In what might be the most enduring compliment in the field of science, two professors specializing in horseshoe crabs have named a newly found fossil specimen for Mark L. Botton, Ph.D., professor of biology in the Department of Natural Sciences at Fordham College at Lincoln Center and the Environmental Science Program. The specimen, which originated in Scotland some 350 million years ago, is now called Albalimulus bottoni.

Albalimulus bottoni
Albalimulus bottoni

Jason Morris, Ph.D., professor and chair of Natural Sciences, said the honor is fitting, noting Botton “literally edited the book on horseshoe crabs.” Botton has been studying the crabs since the 1970s and is considered an expert internationally. Not only has he published extensively about the crabs in numerous scientific papers, his research has also been tailored to inform policymakers on how to proceed with beach replenishment projects in a manner that aims to balance the needs of the crabs with those of humans. He is a co-editor of Changing Global Perspectives on Horseshoe Crab Biology, Conservation and Management (Springer, 2015). He also co-chairs the International Union for Conservation of Nature (IUCN) Horseshoe Crab Specialist Group.

The horseshoe crab fossil received its new name via a paper written by Russell D. C. Bicknell, Ph.D., a post-doctoral research fellow at the University of New England in Armidale, Australia, and Stephan Pates, Ph.D., of Harvard University’s Department of Organismic and Evolutionary Biology, which appeared in the journal Scientific Reports. In an email from Australia, Bicknell called Botton “an exceptional colleague.”

Botton said the honor took him totally by surprise.

“The naming of the species for me was out of nowhere; I had no inkling that a new species had been found, much less that they decided to name it after me,” he said, adding that he was very flattered.

Horseshoe crabs alive today are very similar to their ancient cousins, leading many to call them “living fossils.”

“The term ‘living fossils’ depicts the idea that you have an animal which has undergone rare, relatively little morphological change over one period of time,” Botton said.

While they may have changed little over hundreds of millions of years, that does not mean the staying power of horseshoe crabs is assured for millions of years to come.  Botton noted that the American horseshoe crab is officially listed as vulnerable on the IUCN Red List of endangered and threatened species.

Mark Botton
Mark Botton

“There are populations that are relatively healthy, but in New England and in the south of Florida, the populations are small and considered to be more at risk,” he said. “We also recently completed a revision of the status of the so-called tri-spine horseshoe crab,” he said.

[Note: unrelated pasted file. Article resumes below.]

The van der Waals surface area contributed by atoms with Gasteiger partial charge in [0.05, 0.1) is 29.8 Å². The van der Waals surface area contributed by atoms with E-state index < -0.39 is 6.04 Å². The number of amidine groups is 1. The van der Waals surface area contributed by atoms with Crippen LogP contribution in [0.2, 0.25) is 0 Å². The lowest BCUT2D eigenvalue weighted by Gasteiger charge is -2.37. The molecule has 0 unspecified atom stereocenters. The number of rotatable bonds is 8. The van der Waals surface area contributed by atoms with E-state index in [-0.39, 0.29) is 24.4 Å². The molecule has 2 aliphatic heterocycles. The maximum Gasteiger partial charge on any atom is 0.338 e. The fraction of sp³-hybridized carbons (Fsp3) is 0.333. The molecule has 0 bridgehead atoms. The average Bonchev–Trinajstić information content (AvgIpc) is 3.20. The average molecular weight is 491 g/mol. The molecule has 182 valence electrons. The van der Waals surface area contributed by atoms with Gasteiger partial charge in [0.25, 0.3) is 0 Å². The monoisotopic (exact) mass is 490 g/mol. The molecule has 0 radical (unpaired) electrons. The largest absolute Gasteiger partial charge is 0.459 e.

The tri-spine is also known as the Chinese horseshoe crab in China and the Japanese horseshoe crab in Japan. He said scientists must be careful what they call that species, so as to not offend the Chinese by calling it the Japanese horseshoe crab, or vice versa.

“We (the international scientific community) decided to go with an older, more neutral name of tri-spine horseshoe crab; that way everybody’s happy,” he said, unwittingly noting the importance in a name. “That’s why I prefer to use the Latin names, but most people don’t.”

The fossil
The fossil

Regardless of the name one chooses, the tri-spine species is now listed as endangered, due to the crabs’ use for medical purposes and for food. The rise of sea level and the loss of spawning habitat pose another, broader threat.

“A lot of areas that used to be beaches where horseshoe crabs could lay eggs have now been developed either for industry, housing, or where they put up sea walls, all of which all take away the spawning habitat,” he said.

Here in the United States, the dangers to American horseshoe crabs come from fisheries that chop the crabs up and put them in traps that are used to catch eels and whelks, he said. Also in the U.S., the crabs’ blue blood is harvested for medicinal purposes, but that only accounts for a mere 10 to 15% mortality loss of the crabs caught for that purpose.

“They don’t bleed them bone dry. Just like when you go to give blood, they don’t take everything out of you. They want the animal to survive. So, there’s some stress due to handling and taking them out of water and so forth. But the estimates of the blood-related mortality are much less than the direct mortality from using them as bait,” he said.

An idealized reconstruction by Elissa Johnson
An idealized reconstruction by Elissa Johnson

Though he is personally concerned with the fate of the crabs, he said he doesn’t opine on conservation matters in his classes which are part of the Environmental Science Program he co-directs. Instead, he simply presents the science and lets students draw their own conclusions.

“When I’m in class I don’t try to steer a conversation in a particular direction. These can be viewed as political issues. I think some of the students almost want me to be more opinionated, but I don’t feel it’s my place. I feel it’s my place to give them the facts and let them judge.”

Nevertheless, he said his students talk to each other all the time about environmental issues and they tend to be “a pretty passionate group.”

“I mean, it’s hard to ignore what’s going on outside of the classroom right now,” he said.

Botton with students on Plum Beach
Botton with students on Plumb Beach in Brooklyn

Tom Stoelker is senior staff writer and visual media coordinator for Fordham News. After fifteen years as a freelance designer, Tom shifted his focus to writing and photography. He graduated from Lehman College, CUNY where he majored in English literature and photography and he received his master's in journalism from Columbia University. His work has appeared in The Philadelphia Inquirer, The Wall Street Journal, and The Architect's Newspaper, where he was associate editor.